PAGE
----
Dependants of persons who have been admitted to take up employment (as professionals, investors or for training) or as capital investment entrants may apply to the Immigration Department for cancellation of the condition of stay that employment is not permitted if such condition has been imposed on them.

Dependants who have their condition of stay prohibiting employment cancelled or who are not subject to the employment restriction are not prohibited from taking up employment in Hong Kong.

Fortunately, things are much clearer in the FAQs:

Q5: Can dependants admitted under the dependant policy take up employment in Hong Kong?

A5: Dependants of persons not subject to a limit of stay, e.g. Hong Kong permanent residents and those with unconditional stay or right to land in Hong Kong, are not prohibited from taking up employment.

With effect from 15 May 2006, dependants of persons admitted for employment (as professionals, investors or for training) or as capital investment entrants are not prohibited from taking up employment.

However, dependants of persons who have been admitted to study are not permitted to take up employment unless they have obtained permission from the Director of Immigration.

The batgung add: For more on similar issues, see our article on finding a job in Hong Kong.


working in hong kong

I wondered if anyone would know if I am able to work in Hong Kong as an artist? I wanted to try to get a couple of contracts as an artist (like face painting or a mural) when I go there to help pay for the trip; I will be there for three weeks.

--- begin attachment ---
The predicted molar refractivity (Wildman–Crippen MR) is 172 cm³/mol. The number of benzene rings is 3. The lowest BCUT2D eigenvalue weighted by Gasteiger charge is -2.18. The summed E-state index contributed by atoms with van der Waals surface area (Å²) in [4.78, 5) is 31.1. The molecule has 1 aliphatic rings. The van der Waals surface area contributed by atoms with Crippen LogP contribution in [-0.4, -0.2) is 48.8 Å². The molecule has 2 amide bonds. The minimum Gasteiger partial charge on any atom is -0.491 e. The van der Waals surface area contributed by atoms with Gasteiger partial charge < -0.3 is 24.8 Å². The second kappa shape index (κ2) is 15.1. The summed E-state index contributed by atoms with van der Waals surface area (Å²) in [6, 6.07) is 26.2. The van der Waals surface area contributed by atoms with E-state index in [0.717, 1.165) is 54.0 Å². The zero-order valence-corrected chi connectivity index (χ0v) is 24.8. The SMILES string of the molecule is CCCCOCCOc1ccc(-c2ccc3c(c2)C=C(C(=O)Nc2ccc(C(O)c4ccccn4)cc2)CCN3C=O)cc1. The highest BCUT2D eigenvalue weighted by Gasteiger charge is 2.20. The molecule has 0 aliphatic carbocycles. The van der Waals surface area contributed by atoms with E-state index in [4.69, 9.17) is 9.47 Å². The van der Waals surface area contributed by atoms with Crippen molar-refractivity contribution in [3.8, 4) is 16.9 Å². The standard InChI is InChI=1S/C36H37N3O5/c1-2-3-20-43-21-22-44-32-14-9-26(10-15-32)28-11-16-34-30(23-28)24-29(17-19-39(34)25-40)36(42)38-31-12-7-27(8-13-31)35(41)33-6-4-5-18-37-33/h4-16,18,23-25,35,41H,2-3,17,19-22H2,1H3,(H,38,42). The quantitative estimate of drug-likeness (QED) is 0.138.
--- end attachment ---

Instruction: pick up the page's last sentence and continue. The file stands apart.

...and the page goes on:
"With effect from 15 May 2006, dependants of persons admitted for employment (as professionals, investors or for training) or as capital investment entrants are not prohibited from taking up employment. "

I wouldn't be at all surprised if, in the coming wave of unemployment which seems all too inevitable, this is rescinded.

permission for work

reply required as above said question

Hi, I'm from far north of


I'm from far north of China, and  have been in HK for almost one year as a student in hku. I will gratuate in this July and want to work here. Could it be easier to apply a work visa with that background? By the way, I am sponsored by CMI (a governmental department of HK) under an exchange program.

Many Thanks!

re: from far north

See if the IANG can help you get started.

Potential HK working visa- do I need to stay in my home country?

Hi! I am an Australian who is potentially going to be sponsered by a Hong Kong company. I understand I have to be sponsered to obtain a working visa for Hong Kong, and I also understand this may take up to 4-6 weeks.

I was wondering if I had to be in my home country to apply and wait for this visa to go through? I would ideally like to wait for my visa in the UK for those 4-6 weeks- would it be possible to apply for my visa application throught the Chinese (or is it a Hong Kong?) Consulate Embassy in London? or do I have to do it in my home country? I have an Australian passport.

Any help or information would be greatly appreciated! Thanks!

re: do I need to stay in my home country?

If you follow Fiona's advice above, and let the sponsoring company handle communications with the immigration department, I think you won't have to submit any documents yourself. So it wouldn't matter where you were staying while the visa application is processed. Best to check with your sponsoring company to be sure.